Tony (Amazon review 9th Nov. 2016)
I am new to music theory, and also only started playing a musical instrument about three months ago, so what would be dreadful for me is wading through a boring text book. However, this book by Rachel is simply amazing. There are illustrations, story lines, crosswords and other helpful exercises to take the reader on a pleasant and interesting journey in learning music theory. I enjoy using it!
Naper (Amazon review 9th Nov. 2016)
Fabulous find! Everything you need to grade 5 theory in one book.
I bought this book for my son who is studying for his Drum exam and wanted to compliment his practical lessons with learning music theory. We have both been very pleased with the layout and quality of the book content and presentation. My son has found this easy to work through and likes that it is a workbook layout so that he can write directly in the book.
It is progressive so although he knew some elements from the early grades, it was good to be able to refer forward and back to elements so you can see clearly how you are progressing, and pick out the parts that he didn’t already know from earlier grades.
Thankyou Rachel for a really well presented and helpful theory book, which is both useful and easy to use.
Amazon customer 5th Nov. 2016)
Does what it says on the tin. Very happy with it
Mrs R.B (Amazon review 4th Nov. 2016)
Best music theory book ever.
This very comprehensive music theory book is brilliantly illustrated with colour, puzzles,explanations and humour. The spiral binding makes it so easy to use. It is simple to find the categories and appeals to all ages and abilities helping them to grasp some tricky concepts. I highly recommend this book and wish I had known about it years ago.
Parent, Berkshire (April 2015)
Amazingly helpful books!! I wish I’d known ‘ALL IN ONE TO GRADE 5’ sooner. This spring bounded book is woven together from four main components: Notation, Time, Tonality and General Musicianship. It’s very well designed and illustrated as well as systematic introduction to the music theory.
It’s more like an outstanding ‘Homeschooling book’. There are clear explanations with lots of practices which really help to increase confidence. The best thing is there is an answer book to check and correct!
D. Blight, Wales (Amazon review May 2013)
Absolutely fantastic! I was a bit sceptical upon buying this book as it looked a bit childish and I thought maybe that would mean some of the info was missing. I was wrong. This book is jam packed with detailed, easy to understand information, and the best thing is the student can take it at their own pace, they can use it as a first stepping stone on the way to theory, a crash course for amateurs who want to get grade 5 out of the way, or as a reference guide for professionals. Amazing! Would recommend to anyone and everyone.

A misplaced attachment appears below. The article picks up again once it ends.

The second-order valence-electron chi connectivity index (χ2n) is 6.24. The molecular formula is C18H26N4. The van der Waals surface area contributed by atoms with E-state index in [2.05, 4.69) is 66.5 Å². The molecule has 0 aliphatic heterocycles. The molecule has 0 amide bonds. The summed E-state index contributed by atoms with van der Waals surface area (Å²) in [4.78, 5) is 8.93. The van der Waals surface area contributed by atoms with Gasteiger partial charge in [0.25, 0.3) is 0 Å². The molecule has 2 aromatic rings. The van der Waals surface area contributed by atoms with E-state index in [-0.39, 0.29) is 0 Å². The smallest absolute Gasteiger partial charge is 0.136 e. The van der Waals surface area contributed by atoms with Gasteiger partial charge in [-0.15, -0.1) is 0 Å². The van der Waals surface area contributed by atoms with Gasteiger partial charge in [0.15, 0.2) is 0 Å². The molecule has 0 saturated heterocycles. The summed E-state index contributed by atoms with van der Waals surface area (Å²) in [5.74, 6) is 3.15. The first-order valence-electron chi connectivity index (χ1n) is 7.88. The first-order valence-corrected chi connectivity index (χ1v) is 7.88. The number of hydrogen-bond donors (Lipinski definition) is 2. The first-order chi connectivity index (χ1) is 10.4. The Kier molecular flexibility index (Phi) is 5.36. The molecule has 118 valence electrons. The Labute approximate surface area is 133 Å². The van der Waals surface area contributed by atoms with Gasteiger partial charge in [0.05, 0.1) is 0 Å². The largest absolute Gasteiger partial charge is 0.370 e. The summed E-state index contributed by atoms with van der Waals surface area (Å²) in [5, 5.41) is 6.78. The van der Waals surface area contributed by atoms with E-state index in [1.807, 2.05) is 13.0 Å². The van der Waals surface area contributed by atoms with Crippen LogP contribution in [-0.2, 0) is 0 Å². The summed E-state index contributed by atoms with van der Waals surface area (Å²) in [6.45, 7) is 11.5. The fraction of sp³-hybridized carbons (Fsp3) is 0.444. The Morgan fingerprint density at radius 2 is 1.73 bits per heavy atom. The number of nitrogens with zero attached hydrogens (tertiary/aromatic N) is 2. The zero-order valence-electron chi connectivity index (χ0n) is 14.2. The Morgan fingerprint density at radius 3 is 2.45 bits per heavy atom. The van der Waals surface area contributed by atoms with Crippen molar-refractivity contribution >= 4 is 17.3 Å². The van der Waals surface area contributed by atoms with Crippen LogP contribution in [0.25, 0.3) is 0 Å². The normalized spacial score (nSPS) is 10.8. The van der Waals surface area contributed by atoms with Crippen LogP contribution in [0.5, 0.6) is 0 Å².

Anne Rees – Pianist/teacher February 2012 (Stockport)
“I’ve been teaching piano and theory for twelve years. Motivating children and young people to master music theory can be challenging. But this book may well be the answer! It’s simply outstanding – thorough, attractive and imaginative. And it’s also very reasonably priced for what it is. I’d recommend every music teacher to give it a try – I don’t believe you’ll regret it.”
Kabbalah Maven – Indiana (United States) May 2010
“Rachel Billings deserves much praise for this book. I live in the United States, and used her method with a 9 year old boy. Perhaps we’ve forgotten how intimidating a piano score is if you’ve never seen one before. There is so much to learn. One thing that sets this method above all the others are the illustrations and exercises. Seeing the humorous drawings makes the subject less intimidating. For example, she uses illustrated stories, in which blank letters in words have to be added from musical notation to complete the story. Very clever and engaging. There are dozens of other very clever illustrations in her book.
The emphasis on intervals is most welcome, as I believe this is the key to performing music.
The book seems to be preparing students for some form of examination that we don’t encounter in the US. There are also differences in terms. We use fractional names like quarter or eighth notes, rather than minims or crotchets. So those areas were a bit confusing for the student. There are other “Britishisms” in the book, but not so many to discourage American students.
The exercises in the book are very well done. Each concept is explained, and then the student is given enough exercises to reinforce the concept. The last chapters include composing for various instruments. So in one book the student is taken from learning the notes to orchestration.
Perhaps the best endorsement comes from the fact that my test subject is thriving, and progressing rapidly. He is absorbing the material quickly, and is enjoying the journey. Thank you Rachel!”
Amy Chidley (Violin teacher, Warwickshire)
“It’s a great resource…thanks for making theory interesting!”..
“I have just completed your book from start to finish with a 19 yr old dyslexic pupil. He came to me a year ago not knowing the difference between a crotchet and a quaver… He is now doing the exam in a few weeks, and practice papers are giving him an average of 85, so I have every confidence he will pass! So, THANKS!”
Anon. (20th Aug 2010)
An excellent quick all-in-one music theory book, with teaching methods and visual aids that make principles easy to remember.
“Excellent quick reference for any learner who has time constraints, but would still like to acquire knowledge of the basic principles of the theory of music. Especially encouraging book for adults who might have thought they had lost the chance to learn music theory years ago. Everything you need to know right up to Grade 5 theory, all in one handy compact book”.
Fordmax (Amazon review April 2011)
This, in my humble opinion, is the holy grail of theory books. Yes, it costs a little more [than the average], but there’s over 250 pages. Everything is broken down into it’s simplest form, with lots of humorous quizes/puzzles to work through to make sure you can put what you’ve learnt into context. At no point do you feel you’ve been over-faced with a concept unlike the more traditional books.